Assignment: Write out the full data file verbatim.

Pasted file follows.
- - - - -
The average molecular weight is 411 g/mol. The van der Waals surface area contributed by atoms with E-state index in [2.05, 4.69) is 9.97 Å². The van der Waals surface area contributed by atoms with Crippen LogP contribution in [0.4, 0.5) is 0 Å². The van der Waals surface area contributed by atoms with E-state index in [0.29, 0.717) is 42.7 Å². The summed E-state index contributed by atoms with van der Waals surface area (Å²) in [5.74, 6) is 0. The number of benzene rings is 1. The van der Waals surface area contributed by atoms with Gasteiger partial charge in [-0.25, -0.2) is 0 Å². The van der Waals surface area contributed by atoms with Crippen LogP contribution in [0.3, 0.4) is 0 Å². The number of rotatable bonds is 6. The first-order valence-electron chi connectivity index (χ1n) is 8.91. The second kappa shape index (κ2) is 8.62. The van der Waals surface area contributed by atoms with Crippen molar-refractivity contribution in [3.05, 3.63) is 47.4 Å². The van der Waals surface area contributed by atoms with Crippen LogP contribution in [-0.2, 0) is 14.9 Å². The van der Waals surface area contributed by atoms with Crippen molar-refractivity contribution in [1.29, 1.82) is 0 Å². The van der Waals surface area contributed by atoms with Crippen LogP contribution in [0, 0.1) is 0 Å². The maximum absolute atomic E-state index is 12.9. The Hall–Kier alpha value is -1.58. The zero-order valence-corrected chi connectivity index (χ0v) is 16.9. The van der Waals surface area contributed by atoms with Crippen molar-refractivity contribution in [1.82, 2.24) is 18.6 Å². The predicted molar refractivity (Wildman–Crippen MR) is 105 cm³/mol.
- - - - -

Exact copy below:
The average molecular weight is 411 g/mol. The van der Waals surface area contributed by atoms with E-state index in [2.05, 4.69) is 9.97 Å². The van der Waals surface area contributed by atoms with Crippen LogP contribution in [0.4, 0.5) is 0 Å². The van der Waals surface area contributed by atoms with E-state index in [0.29, 0.717) is 42.7 Å². The summed E-state index contributed by atoms with van der Waals surface area (Å²) in [5.74, 6) is 0. The number of benzene rings is 1. The van der Waals surface area contributed by atoms with Gasteiger partial charge in [-0.25, -0.2) is 0 Å². The van der Waals surface area contributed by atoms with Crippen LogP contribution in [0.3, 0.4) is 0 Å². The number of rotatable bonds is 6. The first-order valence-electron chi connectivity index (χ1n) is 8.91. The second kappa shape index (κ2) is 8.62. The van der Waals surface area contributed by atoms with Crippen molar-refractivity contribution in [3.05, 3.63) is 47.4 Å². The van der Waals surface area contributed by atoms with Crippen LogP contribution in [-0.2, 0) is 14.9 Å². The van der Waals surface area contributed by atoms with Crippen molar-refractivity contribution in [1.29, 1.82) is 0 Å². The van der Waals surface area contributed by atoms with Crippen LogP contribution in [0, 0.1) is 0 Å². The maximum absolute atomic E-state index is 12.9. The Hall–Kier alpha value is -1.58. The zero-order valence-corrected chi connectivity index (χ0v) is 16.9. The van der Waals surface area contributed by atoms with Crippen molar-refractivity contribution in [1.82, 2.24) is 18.6 Å². The predicted molar refractivity (Wildman–Crippen MR) is 105 cm³/mol.